Seeking emotional support from experts helps in the healing process
Clinical psychologist Riziki Ahmed of Hidaya Timeless Solutions, says that incidents like the DusitD2 one can cause immense trauma to those caught in between the attackers.
“One can also get vicarious trauma through the narratives, for instance, when at home watching the scene on TV, seeing what is posted on social media and also reading the description,” she says.
She adds that trauma may cause irritating flashbacks of what they witnessed or experienced, which could lead to sadness over time and lose of interest in the day-to-day activities.
“Some become hyper-vigilant. They enter a restaurant and first thing they do before sitting, is to check the exit door. All these can lead to post-traumatic stress disorder.”
She recommends debriefing and counselling sessions, if the situation persists.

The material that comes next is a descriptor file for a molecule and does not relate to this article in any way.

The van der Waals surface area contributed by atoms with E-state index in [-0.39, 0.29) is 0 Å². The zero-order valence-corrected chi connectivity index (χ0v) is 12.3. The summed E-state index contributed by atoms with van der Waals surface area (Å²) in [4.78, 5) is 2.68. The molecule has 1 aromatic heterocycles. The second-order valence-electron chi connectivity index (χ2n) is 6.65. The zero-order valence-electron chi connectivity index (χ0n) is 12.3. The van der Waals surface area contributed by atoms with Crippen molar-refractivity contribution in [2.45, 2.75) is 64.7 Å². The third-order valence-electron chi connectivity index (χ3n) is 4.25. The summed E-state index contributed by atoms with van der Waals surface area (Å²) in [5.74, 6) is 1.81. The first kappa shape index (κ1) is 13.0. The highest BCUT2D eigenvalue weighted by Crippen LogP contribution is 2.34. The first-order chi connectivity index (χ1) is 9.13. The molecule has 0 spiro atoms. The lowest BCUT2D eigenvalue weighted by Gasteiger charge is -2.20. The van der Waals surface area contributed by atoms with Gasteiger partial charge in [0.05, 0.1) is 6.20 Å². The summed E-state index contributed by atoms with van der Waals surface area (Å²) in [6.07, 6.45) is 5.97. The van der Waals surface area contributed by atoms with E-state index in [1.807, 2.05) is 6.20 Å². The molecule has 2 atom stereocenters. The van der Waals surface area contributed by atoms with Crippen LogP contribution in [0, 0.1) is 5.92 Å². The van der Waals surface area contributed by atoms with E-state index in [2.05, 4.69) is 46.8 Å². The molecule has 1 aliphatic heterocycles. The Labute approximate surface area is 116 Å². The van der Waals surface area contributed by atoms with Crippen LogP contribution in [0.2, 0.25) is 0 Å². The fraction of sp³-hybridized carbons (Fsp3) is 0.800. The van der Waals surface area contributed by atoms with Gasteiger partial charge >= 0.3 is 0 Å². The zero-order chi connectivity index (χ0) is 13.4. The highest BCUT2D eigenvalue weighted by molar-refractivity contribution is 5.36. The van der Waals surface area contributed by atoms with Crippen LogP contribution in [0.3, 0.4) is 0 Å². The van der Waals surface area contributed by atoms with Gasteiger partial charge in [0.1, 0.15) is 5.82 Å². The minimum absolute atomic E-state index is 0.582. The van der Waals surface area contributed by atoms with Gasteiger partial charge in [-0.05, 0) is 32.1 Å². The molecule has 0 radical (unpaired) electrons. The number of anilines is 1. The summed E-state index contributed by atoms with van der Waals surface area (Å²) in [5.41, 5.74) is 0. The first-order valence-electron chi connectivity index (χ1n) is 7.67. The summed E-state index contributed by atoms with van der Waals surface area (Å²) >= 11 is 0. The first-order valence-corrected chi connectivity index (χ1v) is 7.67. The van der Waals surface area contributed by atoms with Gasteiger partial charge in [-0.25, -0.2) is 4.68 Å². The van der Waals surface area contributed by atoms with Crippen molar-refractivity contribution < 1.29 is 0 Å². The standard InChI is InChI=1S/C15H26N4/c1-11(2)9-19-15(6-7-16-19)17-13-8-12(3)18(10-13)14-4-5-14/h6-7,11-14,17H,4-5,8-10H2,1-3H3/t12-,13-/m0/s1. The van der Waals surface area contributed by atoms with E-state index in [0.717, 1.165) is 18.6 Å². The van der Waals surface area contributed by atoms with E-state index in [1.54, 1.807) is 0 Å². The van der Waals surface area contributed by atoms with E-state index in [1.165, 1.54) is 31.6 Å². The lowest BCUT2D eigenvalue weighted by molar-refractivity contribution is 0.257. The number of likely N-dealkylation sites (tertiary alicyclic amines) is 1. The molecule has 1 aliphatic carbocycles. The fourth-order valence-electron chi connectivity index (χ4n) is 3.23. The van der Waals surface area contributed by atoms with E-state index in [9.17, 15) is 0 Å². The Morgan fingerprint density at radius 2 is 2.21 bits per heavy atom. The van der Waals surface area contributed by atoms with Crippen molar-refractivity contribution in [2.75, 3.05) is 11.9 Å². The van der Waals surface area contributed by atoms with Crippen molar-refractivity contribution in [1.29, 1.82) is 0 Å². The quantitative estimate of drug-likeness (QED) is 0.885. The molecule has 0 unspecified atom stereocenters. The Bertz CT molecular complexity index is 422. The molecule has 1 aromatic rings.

Another clinical psychologist Winnie Kitetu of Aga Khan Hospital explains that traumatic events such as terrorist attacks often result in a myriad of emotions ranging from fear and anxiety, and maybe even cause anger and confusion as the victims struggle with nightmares and flashbacks in what is called Acute Stress Disorder (ASD).
Hence, priority within the first 24 hours of the event is psychological first aid, which entails listening and being physically present for the subject, but taking care not to repeat what happened to avoid re-traumatising them.
Psychological support should not be ignored, because if mental assessment is not done, then the ASD could develop into post-traumatic stress disorder (PTSD).